Honda’s Hybrid Insight Sells Briskly Japan

By dancurranjr On March 15th, 2009

2010_honda_insight_hybridOrders for the hybrid Insight have totaled 18,000 since it hit the Japanese auto market about a month ago, outpacing Honda’s target and underlining the success of the new affordable and ecological vehicle, the company said Tuesday.

The brisk demand for the gas-electric hybrid is a rare piece of good news for Honda Motor Co. as the auto industry grapples with plunging global demand. Honda, Japan’s second biggest automaker, was hoping for the Insight’s monthly sales to reach 5,000 vehicles.

The Insight starts at 1.89 million yen ($19,000) in Japan and will sell for under $20,000 in the U.S., the cheapest hybrid on the commercial market. The Insight goes on sale in April in the U.S., and March in Europe.

Oil prices have tumbled from their peak last July, detracting from the possible appeal of gas-sipping hybrids. But the Insight is drawing a wide-range of buyers to the showroom, according to Tokyo-based Honda

The Insight was the top-selling hybrid for February in the ranking of new vehicle registrations in Japan, totaling 4,906, or No. 10 among all hybrid and regular models, even though it wasn’t on sale for the full month.

That outpaced the Prius hybrid from Toyota Motor Corp., at No. 12, with 4,524 registered for the month, and cumulatively the best-selling hybrid model.

Details of the Insight’s overseas pricing are still being finalized. But it’s cheaper than the Prius, at $22,000 in the U.S. and 2.3 million yen in Japan.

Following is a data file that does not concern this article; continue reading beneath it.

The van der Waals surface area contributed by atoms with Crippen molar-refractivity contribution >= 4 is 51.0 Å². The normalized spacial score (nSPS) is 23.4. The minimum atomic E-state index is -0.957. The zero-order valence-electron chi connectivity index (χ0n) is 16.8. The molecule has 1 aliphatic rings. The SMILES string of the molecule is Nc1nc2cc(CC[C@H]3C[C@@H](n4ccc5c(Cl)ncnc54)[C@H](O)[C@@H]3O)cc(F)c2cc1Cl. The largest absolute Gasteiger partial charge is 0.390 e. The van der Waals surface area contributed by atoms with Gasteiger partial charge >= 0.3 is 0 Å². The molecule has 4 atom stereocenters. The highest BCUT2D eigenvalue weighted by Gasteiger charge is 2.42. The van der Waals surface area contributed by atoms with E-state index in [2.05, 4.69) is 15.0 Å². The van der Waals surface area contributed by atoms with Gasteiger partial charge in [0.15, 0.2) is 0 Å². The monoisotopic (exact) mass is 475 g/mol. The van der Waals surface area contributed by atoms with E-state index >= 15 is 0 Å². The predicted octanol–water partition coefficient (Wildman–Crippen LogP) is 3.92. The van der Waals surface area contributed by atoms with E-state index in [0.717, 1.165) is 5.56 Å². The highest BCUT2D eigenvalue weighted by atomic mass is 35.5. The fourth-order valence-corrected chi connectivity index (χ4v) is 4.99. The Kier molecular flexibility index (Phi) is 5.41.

Toyota, which sold 285,700 Prius cars worldwide last year, is introducing a remodeled Prius in May, which is bigger and has a more powerful engine than the current Prius, and likely to be more expensive.

Japanese media have speculated that Toyota may continue selling the old Prius even after the remodeled version goes on sale — an unusual move for an automaker — to compete against the cheaper Insight.

Toyota has refused to comment on the report. But it is almost certain that the competition among hybrid offerings will intensify this year.

Last month, Honda chose a new president and chief executive Takanobu Ito, who has a career in engineering, to press ahead with innovations and prepare for long-term growth.

Toyota has also recently tapped a new president but sought inspiration from its founding family roots, selecting Akio Toyoda, the founder’s grandson.

Japanese automakers are faring better than their U.S. rivals. Honda especially has managed to avoid forecasting the red ink expected at Toyota and Nissan Motor Co. Honda is expecting 80 billion yen ($809 million) in profit for the fiscal year ending March 31.

SOURCE: International Herald Tribune

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